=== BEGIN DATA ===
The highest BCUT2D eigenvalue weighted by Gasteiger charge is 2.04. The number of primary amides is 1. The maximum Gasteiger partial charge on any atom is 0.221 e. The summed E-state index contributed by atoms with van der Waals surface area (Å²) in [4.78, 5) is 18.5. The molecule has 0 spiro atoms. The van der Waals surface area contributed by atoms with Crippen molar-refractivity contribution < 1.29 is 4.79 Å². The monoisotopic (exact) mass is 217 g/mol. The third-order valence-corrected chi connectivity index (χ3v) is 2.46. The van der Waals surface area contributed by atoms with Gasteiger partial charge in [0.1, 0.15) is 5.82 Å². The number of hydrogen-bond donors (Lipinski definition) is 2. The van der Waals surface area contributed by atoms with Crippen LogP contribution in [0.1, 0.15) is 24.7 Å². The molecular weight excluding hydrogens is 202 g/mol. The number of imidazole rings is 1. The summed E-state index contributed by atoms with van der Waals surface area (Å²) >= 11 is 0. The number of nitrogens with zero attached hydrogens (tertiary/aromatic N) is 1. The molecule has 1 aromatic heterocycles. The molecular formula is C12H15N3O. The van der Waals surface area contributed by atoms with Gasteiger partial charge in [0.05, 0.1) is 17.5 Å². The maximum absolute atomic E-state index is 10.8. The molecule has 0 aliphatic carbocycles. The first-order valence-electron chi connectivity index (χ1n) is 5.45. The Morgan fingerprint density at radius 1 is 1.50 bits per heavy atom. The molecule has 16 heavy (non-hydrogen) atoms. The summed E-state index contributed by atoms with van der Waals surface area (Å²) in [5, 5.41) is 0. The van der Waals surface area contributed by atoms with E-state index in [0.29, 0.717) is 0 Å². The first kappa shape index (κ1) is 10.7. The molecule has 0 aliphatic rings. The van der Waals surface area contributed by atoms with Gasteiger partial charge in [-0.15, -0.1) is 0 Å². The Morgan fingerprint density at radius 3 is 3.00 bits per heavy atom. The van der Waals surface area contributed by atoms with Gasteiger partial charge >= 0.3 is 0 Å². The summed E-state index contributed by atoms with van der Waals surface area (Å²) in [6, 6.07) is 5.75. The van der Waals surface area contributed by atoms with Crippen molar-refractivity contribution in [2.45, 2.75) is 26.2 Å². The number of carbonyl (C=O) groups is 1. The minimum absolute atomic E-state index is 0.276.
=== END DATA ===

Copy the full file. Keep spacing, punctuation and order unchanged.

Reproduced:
The highest BCUT2D eigenvalue weighted by Gasteiger charge is 2.04. The number of primary amides is 1. The maximum Gasteiger partial charge on any atom is 0.221 e. The summed E-state index contributed by atoms with van der Waals surface area (Å²) in [4.78, 5) is 18.5. The molecule has 0 spiro atoms. The van der Waals surface area contributed by atoms with Crippen molar-refractivity contribution < 1.29 is 4.79 Å². The monoisotopic (exact) mass is 217 g/mol. The third-order valence-corrected chi connectivity index (χ3v) is 2.46. The van der Waals surface area contributed by atoms with Gasteiger partial charge in [0.1, 0.15) is 5.82 Å². The number of hydrogen-bond donors (Lipinski definition) is 2. The van der Waals surface area contributed by atoms with Crippen LogP contribution in [0.1, 0.15) is 24.7 Å². The molecular weight excluding hydrogens is 202 g/mol. The number of imidazole rings is 1. The summed E-state index contributed by atoms with van der Waals surface area (Å²) >= 11 is 0. The number of nitrogens with zero attached hydrogens (tertiary/aromatic N) is 1. The molecule has 1 aromatic heterocycles. The molecular formula is C12H15N3O. The van der Waals surface area contributed by atoms with Gasteiger partial charge in [0.05, 0.1) is 17.5 Å². The maximum absolute atomic E-state index is 10.8. The molecule has 0 aliphatic carbocycles. The first-order valence-electron chi connectivity index (χ1n) is 5.45. The Morgan fingerprint density at radius 1 is 1.50 bits per heavy atom. The molecule has 16 heavy (non-hydrogen) atoms. The summed E-state index contributed by atoms with van der Waals surface area (Å²) in [5, 5.41) is 0. The van der Waals surface area contributed by atoms with E-state index in [0.29, 0.717) is 0 Å². The first kappa shape index (κ1) is 10.7. The molecule has 0 aliphatic rings. The van der Waals surface area contributed by atoms with Gasteiger partial charge in [-0.15, -0.1) is 0 Å². The Morgan fingerprint density at radius 3 is 3.00 bits per heavy atom. The van der Waals surface area contributed by atoms with Gasteiger partial charge >= 0.3 is 0 Å². The summed E-state index contributed by atoms with van der Waals surface area (Å²) in [6, 6.07) is 5.75. The van der Waals surface area contributed by atoms with Crippen molar-refractivity contribution in [2.45, 2.75) is 26.2 Å². The number of carbonyl (C=O) groups is 1. The minimum absolute atomic E-state index is 0.276.